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Researching a Topic in 4 Easy Steps
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Researching a Topic in Four Easy Steps:

Step 3a: Consider using alternate types of material - Manuscript and Archival Materials

Manuscript and archival materials are unique resources that can be found in only one library or institution (though copies may be available elsewhere on microfilm or microfiche.) Generally speaking, manuscript collections relate to individuals or family groups while archival collections are generated by organizations or institutions. "Manuscript" originally described any handwritten item, but the format of manuscript and archival materials now is diverse and may include letters and diaries, photographs, maps, architectural drawings, objects, computer tape, video and audio cassettes, etc. The size of a collection may range from a single document to hundreds or even thousands of linear feet.

You might want to use manuscripts/archives:

  • for historical or sociological research
  • as primary source materials
  • to be in the most direct contact with the creator or the event

Manuscript and archival materials are held at various Yale libraries, many of which are described on the Special Collections at Yale page. You can search for manuscript and archival collections in Orbis by setting limits to your search. Click on the More Limits button on the Orbis search screen and highlight "Archives and Manuscripts" from "Item Type." For more help on limiting searches, see the Orbis help page.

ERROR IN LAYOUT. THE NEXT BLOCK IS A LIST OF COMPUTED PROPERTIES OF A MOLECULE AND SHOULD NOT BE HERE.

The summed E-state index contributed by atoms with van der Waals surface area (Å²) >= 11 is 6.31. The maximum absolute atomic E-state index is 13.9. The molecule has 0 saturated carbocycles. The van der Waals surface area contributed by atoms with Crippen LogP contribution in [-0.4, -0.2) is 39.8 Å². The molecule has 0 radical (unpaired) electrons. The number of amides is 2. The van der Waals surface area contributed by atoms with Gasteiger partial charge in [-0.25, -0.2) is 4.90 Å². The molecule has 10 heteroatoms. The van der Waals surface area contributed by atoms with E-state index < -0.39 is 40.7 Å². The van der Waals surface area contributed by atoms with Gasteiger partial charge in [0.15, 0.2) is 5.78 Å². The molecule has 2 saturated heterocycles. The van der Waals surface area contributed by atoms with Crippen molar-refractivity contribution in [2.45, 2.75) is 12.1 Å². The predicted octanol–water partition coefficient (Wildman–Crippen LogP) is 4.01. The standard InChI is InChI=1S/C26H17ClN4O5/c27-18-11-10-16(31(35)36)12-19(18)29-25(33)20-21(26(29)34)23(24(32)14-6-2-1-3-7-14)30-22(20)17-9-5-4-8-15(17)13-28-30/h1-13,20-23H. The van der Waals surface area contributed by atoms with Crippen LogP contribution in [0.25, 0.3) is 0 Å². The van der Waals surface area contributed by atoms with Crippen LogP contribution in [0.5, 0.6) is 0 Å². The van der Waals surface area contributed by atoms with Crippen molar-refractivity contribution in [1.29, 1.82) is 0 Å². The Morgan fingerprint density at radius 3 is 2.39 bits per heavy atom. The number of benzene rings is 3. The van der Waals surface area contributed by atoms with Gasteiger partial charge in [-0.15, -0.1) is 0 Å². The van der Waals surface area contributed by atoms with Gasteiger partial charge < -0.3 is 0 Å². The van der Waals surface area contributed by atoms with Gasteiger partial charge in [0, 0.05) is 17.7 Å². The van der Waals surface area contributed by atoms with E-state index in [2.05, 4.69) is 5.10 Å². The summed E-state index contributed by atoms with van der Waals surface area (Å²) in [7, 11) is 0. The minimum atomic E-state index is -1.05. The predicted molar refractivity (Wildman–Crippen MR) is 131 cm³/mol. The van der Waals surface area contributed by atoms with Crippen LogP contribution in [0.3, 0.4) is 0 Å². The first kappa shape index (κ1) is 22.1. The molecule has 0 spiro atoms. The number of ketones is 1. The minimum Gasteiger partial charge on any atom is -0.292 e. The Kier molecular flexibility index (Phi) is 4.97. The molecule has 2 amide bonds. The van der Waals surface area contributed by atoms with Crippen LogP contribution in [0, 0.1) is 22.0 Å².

Limiting searches to Archives and Manuscripts

The Orbis record for a manuscript collection provides a brief summary of the content and extent of the collection. Click on Long View in the Orbis record to see more detailed information about the collection. The Orbis record also usually directs you to a "finding aid", a document that provides more detailed information about the collection. Many of the finding aids for manuscript and archival collections at Yale are now available in fulltext on the web, through the Yale University Library Finding Aid Database; other finding aids are available only in paper format at the repository.

See the Yale University Manuscripts and Archives Tutorial for tips on getting started on research at Manuscripts and Archives in Sterling Memorial Library.

For information about finding manuscript and archival materials beyond Yale's collections, see Locating materials at Yale and beyond: Archival Collections.

Back to Researching a Topic in Four Easy Steps

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This file last modified 05/17/06
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